But I was unprepared for the almost physical reaction a few weeks ago when I was waiting for a train and a chap walked past whistling enthusiastically but tunelessly under his breath. While he was alive, my father’s tuneless whistling used to drive both my mother and myself mad (and my brother, but for different reasons: he can’t whistle hmself!). But suddenly this stranger’s whistling brought back memories of my dad so unexpectedly and vividly as to bring the sharp prick of tears to my eyes. Something that annoyed me so in life and yet so evocative in death. Similarly, I loathed having to listen to the whine of the Grand Prix every Sunday of my life, but now when Nick tunes in to a race, memories of my childhood come flooding back and I am filled with sadness at the thought my father’s obsessive following of a Grand Prix season that he would not live to see the end of.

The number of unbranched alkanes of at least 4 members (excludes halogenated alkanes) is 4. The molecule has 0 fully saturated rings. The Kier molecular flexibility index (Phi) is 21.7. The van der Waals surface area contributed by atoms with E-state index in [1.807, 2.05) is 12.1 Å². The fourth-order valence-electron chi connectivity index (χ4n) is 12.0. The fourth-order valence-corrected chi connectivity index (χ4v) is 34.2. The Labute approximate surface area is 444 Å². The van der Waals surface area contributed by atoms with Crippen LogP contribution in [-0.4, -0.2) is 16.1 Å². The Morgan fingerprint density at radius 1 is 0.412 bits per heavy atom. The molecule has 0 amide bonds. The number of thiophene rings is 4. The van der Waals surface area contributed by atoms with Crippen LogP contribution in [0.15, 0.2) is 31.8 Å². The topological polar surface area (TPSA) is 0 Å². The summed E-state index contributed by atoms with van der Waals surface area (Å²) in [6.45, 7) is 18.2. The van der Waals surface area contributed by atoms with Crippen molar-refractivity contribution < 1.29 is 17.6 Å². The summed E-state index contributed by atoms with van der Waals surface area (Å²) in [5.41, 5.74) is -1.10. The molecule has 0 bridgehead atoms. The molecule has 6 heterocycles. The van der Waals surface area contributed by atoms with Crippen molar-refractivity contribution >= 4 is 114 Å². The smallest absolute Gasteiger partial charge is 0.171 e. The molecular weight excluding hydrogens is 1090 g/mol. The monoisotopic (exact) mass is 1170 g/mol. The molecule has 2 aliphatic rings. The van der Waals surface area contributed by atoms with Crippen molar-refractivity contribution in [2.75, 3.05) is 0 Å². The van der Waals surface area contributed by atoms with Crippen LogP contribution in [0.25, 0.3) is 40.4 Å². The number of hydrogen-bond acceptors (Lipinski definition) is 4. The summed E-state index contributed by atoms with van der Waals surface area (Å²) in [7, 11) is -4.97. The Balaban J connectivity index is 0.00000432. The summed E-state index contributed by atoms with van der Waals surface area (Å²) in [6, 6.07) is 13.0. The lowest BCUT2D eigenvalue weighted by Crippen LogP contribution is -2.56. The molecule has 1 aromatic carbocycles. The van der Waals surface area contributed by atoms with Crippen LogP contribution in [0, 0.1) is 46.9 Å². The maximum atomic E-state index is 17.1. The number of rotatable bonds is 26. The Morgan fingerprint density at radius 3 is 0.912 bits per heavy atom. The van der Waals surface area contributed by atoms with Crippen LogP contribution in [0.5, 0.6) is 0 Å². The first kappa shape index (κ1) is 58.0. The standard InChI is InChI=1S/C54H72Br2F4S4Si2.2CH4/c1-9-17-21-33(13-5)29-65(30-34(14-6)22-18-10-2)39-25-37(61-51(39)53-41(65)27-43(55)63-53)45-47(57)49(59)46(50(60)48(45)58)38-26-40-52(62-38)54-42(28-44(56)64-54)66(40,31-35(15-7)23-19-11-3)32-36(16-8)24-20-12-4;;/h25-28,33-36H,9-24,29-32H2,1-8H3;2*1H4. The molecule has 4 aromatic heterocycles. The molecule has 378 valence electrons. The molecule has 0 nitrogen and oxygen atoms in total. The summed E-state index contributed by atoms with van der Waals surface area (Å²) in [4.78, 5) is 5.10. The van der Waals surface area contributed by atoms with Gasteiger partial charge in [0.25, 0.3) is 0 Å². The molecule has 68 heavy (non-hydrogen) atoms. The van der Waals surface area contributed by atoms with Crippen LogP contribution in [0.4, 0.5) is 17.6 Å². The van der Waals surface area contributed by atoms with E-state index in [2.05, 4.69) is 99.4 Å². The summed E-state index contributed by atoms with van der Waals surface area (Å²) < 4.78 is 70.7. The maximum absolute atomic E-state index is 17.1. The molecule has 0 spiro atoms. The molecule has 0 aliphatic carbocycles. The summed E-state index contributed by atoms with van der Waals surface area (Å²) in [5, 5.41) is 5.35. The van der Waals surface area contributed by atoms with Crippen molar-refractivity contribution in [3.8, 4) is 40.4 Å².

By contrast, I always knew that a thousand things would remind me of my mother for the rest of my life and I was right: Roger McGough poetry, Chopin nocturnes, Turner paintings, Ferragamo shoes, her dark chocolate mousse. But once again, it’s the unexpected and quirky things that take me by surprise and bring back memories when I least anticipate. She loved chunky rings and as she walked up the stairs at home, you could hear the soft clunk that her ring made on the wooden bannister. Hearing that sound on a London Underground staircase last week made me snap my head round in surprise, fully expecting to see Mamma on the staircase behind me. And whenever I change lanes on the freeway, I catch myself trying to do so without any of my tyres clipping the cat’s eye reflectors – which is exactly what Mamma used to do on long car journeys, to our endless delight. And whenever I make soup for dinner on a Sunday night, I think of a thousand Sunday nights at home, having Mamma’s homemade soup for dinner. At the time, I found it incomprehensible (why would you want to have boring old soup every Sunday night for dinner when you could be having, say, hamburgers?) and wished for a change. Now I wish with all my heart I could go back for one Sunday night and have soup that Mamma made, while watching the Grand Prix.